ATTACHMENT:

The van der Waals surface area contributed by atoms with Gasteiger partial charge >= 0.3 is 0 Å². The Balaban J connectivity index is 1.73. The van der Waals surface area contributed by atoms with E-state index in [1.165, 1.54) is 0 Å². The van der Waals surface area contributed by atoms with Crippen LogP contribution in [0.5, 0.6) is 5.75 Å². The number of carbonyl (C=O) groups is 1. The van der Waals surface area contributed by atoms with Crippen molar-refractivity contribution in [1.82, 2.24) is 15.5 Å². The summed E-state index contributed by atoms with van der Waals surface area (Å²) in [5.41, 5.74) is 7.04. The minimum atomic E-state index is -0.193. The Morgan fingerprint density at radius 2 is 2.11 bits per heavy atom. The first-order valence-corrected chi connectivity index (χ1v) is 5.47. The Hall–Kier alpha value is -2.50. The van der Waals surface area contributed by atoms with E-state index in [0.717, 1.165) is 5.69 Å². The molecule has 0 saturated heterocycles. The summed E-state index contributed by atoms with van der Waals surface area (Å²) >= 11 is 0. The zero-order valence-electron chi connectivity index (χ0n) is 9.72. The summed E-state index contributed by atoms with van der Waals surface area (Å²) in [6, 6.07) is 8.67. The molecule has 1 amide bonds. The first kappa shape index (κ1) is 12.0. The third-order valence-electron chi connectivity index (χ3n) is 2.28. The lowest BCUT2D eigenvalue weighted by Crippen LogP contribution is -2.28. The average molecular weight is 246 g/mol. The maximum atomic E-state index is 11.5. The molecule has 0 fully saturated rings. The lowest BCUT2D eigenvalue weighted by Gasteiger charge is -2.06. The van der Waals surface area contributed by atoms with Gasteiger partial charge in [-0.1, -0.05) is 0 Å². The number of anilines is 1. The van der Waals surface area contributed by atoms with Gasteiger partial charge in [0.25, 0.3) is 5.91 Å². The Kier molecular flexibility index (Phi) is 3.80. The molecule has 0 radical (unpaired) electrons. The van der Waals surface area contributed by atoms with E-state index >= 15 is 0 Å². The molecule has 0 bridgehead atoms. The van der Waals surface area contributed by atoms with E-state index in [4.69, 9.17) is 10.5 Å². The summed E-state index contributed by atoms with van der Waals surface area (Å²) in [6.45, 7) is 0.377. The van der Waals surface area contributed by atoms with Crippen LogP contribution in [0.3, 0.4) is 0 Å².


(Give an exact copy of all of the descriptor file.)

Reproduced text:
The van der Waals surface area contributed by atoms with Gasteiger partial charge >= 0.3 is 0 Å². The Balaban J connectivity index is 1.73. The van der Waals surface area contributed by atoms with E-state index in [1.165, 1.54) is 0 Å². The van der Waals surface area contributed by atoms with Crippen LogP contribution in [0.5, 0.6) is 5.75 Å². The number of carbonyl (C=O) groups is 1. The van der Waals surface area contributed by atoms with Crippen molar-refractivity contribution in [1.82, 2.24) is 15.5 Å². The summed E-state index contributed by atoms with van der Waals surface area (Å²) in [5.41, 5.74) is 7.04. The minimum atomic E-state index is -0.193. The Morgan fingerprint density at radius 2 is 2.11 bits per heavy atom. The first-order valence-corrected chi connectivity index (χ1v) is 5.47. The Hall–Kier alpha value is -2.50. The van der Waals surface area contributed by atoms with E-state index in [0.717, 1.165) is 5.69 Å². The molecule has 0 saturated heterocycles. The summed E-state index contributed by atoms with van der Waals surface area (Å²) >= 11 is 0. The zero-order valence-electron chi connectivity index (χ0n) is 9.72. The summed E-state index contributed by atoms with van der Waals surface area (Å²) in [6, 6.07) is 8.67. The molecule has 1 amide bonds. The first kappa shape index (κ1) is 12.0. The third-order valence-electron chi connectivity index (χ3n) is 2.28. The lowest BCUT2D eigenvalue weighted by Crippen LogP contribution is -2.28. The average molecular weight is 246 g/mol. The maximum atomic E-state index is 11.5. The molecule has 0 fully saturated rings. The lowest BCUT2D eigenvalue weighted by Gasteiger charge is -2.06. The van der Waals surface area contributed by atoms with Gasteiger partial charge in [-0.1, -0.05) is 0 Å². The number of anilines is 1. The van der Waals surface area contributed by atoms with Gasteiger partial charge in [0.25, 0.3) is 5.91 Å². The Kier molecular flexibility index (Phi) is 3.80. The molecule has 0 radical (unpaired) electrons. The van der Waals surface area contributed by atoms with E-state index >= 15 is 0 Å². The molecule has 0 bridgehead atoms. The van der Waals surface area contributed by atoms with E-state index in [4.69, 9.17) is 10.5 Å². The summed E-state index contributed by atoms with van der Waals surface area (Å²) in [6.45, 7) is 0.377. The van der Waals surface area contributed by atoms with Crippen LogP contribution in [0.3, 0.4) is 0 Å².